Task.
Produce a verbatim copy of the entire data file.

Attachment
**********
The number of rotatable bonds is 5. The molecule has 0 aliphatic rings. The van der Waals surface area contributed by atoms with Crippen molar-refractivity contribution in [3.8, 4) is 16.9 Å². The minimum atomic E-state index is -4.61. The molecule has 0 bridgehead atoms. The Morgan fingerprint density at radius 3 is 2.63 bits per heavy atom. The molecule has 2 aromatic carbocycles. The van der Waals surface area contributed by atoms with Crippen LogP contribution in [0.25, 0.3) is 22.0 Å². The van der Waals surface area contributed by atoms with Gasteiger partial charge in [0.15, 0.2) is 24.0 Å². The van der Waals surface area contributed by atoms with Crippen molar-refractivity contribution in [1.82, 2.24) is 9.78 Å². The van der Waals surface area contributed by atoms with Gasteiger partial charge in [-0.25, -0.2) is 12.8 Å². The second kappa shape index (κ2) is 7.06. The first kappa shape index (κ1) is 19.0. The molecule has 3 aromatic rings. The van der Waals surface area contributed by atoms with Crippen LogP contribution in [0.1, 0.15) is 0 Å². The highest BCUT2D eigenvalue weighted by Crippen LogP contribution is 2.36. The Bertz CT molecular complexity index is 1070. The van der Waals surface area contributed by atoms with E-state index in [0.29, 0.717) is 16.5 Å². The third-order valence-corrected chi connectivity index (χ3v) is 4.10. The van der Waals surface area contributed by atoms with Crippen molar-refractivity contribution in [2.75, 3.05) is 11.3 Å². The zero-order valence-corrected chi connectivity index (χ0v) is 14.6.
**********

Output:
The number of rotatable bonds is 5. The molecule has 0 aliphatic rings. The van der Waals surface area contributed by atoms with Crippen molar-refractivity contribution in [3.8, 4) is 16.9 Å². The minimum atomic E-state index is -4.61. The molecule has 0 bridgehead atoms. The Morgan fingerprint density at radius 3 is 2.63 bits per heavy atom. The molecule has 2 aromatic carbocycles. The van der Waals surface area contributed by atoms with Crippen LogP contribution in [0.25, 0.3) is 22.0 Å². The van der Waals surface area contributed by atoms with Gasteiger partial charge in [0.15, 0.2) is 24.0 Å². The van der Waals surface area contributed by atoms with Crippen molar-refractivity contribution in [1.82, 2.24) is 9.78 Å². The van der Waals surface area contributed by atoms with Gasteiger partial charge in [-0.25, -0.2) is 12.8 Å². The second kappa shape index (κ2) is 7.06. The first kappa shape index (κ1) is 19.0. The molecule has 3 aromatic rings. The van der Waals surface area contributed by atoms with Crippen LogP contribution in [0.1, 0.15) is 0 Å². The highest BCUT2D eigenvalue weighted by Crippen LogP contribution is 2.36. The Bertz CT molecular complexity index is 1070. The van der Waals surface area contributed by atoms with E-state index in [0.29, 0.717) is 16.5 Å². The third-order valence-corrected chi connectivity index (χ3v) is 4.10. The van der Waals surface area contributed by atoms with Crippen molar-refractivity contribution in [2.75, 3.05) is 11.3 Å². The zero-order valence-corrected chi connectivity index (χ0v) is 14.6.